Inflation is a big buzzword in the media today as economists and analysts predict when inflation will hit and how severe it might be. Inflation is a general increase in prices and some inflation is normal. Over the past 20 years or so, inflation has averaged between two and three percent every year and a mild rate of inflation is part of a healthy, functioning economy. The late 1970’s and early 1980’s were a time of massive inflation that many people still remember and while most don’t expect upcoming inflation to be that extreme, many wonder just how much inflation we’re likely to experience over the next decade with so much government spending planned for the next couple of years.
Even though inflation seems mild on the surface, there are certain demographics that are experiencing inflation far above the publicized inflation rates. If you’ve put a child through college over the past few years, you’d probably laugh at the idea of inflation being mild, and you’d be right. Here are three categories of people that should be planning for inflation regardless of mild inflationary headlines.
– Parents of Future College Students: There are abundant statistics you can find about the cost of attending college–here are some that might surprise you. Most parents think of college costs and decide that they’ll be able to handle the costs of furthering their child’s education if they stay in-state and attend a public school. When you add up the costs of tuition, fees, room, and board, an in-state public education has still increased by an average of 6.5% over the past 30 years. At that rate, a child who is 12 today will pay over $100,000 for a four year education starting six years from now.
There are a few things parents can do to plan for this growing cost. First, start saving now in a college saving vehicle. There are 529 plans, prepaid tuition plans, education IRAs or even custodial accounts that can be used to start investing for future college costs. Second, look into grants, scholarships, and other forms of financial aid early and plan ahead to qualify. Finally, get a line of credit in place on your home if possible in case financing is difficult to obtain when you need it.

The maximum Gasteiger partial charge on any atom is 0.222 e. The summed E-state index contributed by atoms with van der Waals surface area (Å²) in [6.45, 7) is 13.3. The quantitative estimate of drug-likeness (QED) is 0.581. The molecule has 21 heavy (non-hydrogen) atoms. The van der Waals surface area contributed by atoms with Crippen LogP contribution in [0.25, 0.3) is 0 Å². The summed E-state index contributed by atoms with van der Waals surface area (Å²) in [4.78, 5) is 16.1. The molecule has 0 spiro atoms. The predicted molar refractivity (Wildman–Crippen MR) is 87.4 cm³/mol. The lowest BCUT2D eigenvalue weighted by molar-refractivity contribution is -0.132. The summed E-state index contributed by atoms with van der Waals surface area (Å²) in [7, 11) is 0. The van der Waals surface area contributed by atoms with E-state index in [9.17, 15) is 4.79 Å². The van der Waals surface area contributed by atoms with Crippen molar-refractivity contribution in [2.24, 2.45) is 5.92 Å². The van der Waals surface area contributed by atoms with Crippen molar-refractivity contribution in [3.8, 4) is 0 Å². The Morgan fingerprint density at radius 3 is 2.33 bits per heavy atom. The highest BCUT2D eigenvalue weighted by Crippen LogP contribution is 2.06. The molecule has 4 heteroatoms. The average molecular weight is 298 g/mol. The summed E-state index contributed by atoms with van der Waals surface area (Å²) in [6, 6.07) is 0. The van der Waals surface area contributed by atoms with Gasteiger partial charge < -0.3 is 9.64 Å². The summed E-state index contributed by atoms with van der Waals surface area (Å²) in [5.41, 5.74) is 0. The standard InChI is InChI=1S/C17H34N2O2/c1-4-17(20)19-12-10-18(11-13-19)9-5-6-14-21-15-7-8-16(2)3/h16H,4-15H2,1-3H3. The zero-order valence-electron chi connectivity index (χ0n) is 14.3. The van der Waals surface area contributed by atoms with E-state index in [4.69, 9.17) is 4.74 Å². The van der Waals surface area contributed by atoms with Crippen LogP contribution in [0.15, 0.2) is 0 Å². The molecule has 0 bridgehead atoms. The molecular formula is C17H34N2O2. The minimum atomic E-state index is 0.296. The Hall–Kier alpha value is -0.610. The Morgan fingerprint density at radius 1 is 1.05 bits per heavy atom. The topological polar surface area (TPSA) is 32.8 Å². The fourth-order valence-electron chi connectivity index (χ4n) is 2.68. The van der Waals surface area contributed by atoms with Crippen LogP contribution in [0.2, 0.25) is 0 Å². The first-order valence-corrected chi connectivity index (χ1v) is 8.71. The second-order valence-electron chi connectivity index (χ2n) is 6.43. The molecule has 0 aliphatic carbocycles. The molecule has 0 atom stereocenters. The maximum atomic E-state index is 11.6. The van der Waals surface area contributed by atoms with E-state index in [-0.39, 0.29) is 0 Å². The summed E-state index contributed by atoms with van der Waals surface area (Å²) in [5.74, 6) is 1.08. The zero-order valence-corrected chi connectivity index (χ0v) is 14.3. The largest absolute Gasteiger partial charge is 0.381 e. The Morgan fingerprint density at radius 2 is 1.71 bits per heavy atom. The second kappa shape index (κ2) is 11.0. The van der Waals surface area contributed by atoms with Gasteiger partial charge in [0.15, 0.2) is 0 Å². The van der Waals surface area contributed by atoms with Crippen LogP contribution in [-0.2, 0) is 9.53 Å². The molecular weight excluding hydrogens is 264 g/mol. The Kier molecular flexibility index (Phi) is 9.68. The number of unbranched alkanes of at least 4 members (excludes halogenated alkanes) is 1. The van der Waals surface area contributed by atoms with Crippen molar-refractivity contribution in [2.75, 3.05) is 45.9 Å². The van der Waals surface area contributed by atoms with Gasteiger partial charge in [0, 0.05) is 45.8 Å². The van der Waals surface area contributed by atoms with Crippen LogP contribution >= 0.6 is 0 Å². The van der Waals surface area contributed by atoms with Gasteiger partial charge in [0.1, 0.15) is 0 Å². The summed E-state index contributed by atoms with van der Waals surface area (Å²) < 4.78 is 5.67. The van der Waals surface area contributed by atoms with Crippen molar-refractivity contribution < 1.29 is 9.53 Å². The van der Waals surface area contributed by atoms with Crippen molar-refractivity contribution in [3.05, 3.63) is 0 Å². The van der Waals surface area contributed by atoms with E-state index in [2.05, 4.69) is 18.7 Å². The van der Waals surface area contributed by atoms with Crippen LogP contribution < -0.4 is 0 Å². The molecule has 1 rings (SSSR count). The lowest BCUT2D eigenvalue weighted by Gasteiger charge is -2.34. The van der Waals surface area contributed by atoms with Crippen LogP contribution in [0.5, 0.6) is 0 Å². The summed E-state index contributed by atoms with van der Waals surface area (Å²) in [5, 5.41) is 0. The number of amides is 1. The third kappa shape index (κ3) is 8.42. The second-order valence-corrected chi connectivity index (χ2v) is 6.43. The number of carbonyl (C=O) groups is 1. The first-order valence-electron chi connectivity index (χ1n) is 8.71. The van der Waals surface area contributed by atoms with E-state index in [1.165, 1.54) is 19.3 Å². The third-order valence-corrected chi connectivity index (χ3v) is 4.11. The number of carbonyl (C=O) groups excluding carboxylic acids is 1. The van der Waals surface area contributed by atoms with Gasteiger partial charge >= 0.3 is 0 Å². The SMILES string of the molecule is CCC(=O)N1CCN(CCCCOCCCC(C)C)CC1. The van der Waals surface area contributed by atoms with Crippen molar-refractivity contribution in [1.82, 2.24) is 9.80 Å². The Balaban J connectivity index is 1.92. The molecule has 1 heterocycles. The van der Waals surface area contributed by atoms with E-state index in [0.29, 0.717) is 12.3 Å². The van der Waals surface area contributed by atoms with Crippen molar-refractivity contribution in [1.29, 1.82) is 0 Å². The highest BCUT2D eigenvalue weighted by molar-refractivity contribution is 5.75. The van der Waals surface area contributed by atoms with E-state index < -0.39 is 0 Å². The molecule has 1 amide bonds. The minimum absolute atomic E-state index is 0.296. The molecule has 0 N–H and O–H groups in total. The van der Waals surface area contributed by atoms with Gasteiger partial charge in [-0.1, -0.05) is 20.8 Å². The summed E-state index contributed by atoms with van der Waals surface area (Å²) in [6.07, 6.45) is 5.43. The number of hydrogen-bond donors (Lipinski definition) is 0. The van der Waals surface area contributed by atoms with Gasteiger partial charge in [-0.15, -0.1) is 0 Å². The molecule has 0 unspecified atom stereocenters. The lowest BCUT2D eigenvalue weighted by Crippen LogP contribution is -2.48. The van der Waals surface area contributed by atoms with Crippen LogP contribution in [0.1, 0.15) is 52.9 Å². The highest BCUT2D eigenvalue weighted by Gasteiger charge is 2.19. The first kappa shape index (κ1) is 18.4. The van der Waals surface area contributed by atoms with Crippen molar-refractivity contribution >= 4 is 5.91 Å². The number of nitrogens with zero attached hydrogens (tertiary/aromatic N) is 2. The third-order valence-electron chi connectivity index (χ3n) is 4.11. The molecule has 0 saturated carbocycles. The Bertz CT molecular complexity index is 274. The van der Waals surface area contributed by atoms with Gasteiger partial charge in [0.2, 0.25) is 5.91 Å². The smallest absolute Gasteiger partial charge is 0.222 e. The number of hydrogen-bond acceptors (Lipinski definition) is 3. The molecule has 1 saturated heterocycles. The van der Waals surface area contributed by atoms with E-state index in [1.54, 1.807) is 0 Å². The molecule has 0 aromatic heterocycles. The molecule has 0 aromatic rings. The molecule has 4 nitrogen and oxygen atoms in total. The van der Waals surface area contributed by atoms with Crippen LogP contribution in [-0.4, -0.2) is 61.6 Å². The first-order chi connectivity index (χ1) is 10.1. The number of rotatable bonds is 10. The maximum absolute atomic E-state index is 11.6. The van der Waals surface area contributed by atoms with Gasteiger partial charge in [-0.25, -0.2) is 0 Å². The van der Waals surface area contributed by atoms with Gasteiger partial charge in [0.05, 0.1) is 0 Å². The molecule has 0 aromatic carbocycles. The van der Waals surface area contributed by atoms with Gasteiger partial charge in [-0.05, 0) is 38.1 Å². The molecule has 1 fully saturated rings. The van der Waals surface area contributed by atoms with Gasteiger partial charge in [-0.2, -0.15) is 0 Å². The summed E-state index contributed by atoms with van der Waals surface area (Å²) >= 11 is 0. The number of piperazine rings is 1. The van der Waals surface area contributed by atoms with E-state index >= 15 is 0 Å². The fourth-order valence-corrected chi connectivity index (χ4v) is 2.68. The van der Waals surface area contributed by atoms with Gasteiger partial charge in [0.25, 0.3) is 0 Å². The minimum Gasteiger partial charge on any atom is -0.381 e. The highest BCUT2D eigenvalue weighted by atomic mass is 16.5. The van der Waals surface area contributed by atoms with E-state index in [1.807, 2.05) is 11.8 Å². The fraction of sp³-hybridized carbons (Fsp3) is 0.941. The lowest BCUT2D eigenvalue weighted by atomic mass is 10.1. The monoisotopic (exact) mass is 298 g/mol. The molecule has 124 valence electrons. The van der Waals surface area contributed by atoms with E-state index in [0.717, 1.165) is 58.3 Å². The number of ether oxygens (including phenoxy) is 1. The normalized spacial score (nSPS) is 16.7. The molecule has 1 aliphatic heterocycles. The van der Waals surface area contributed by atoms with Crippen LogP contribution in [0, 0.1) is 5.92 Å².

– Retirees: People entering retirement are susceptible to inflation because many are entering a period of time when they will be on a fixed income. Budgeting is difficult when your income is limited because of the danger of burning through savings too quickly. Add to that growing medical costs that come with growing older and every dollar of purchasing power is essential for retirees. On top of that, Congress eliminated Cost of Living Adjustments for 2010 Social Security recipients and there is no guarantee of future adjustments keeping up with inflation.
– Elderly People: With medical advances allowing people to live longer than ever before, a growing number of people will spend some time in nursing homes during their later years. The cost of an extended nursing home stay can be enough to deplete an individual’s savings very quickly, and many long term care insurance policies do not include inflation riders to offset the rising costs of care. Inflation varies from state to state for elder care, but an inflation rider is an important element of any long term care policy, as many states are reporting annual cost increases in excess of 8%–so much for mild inflation!
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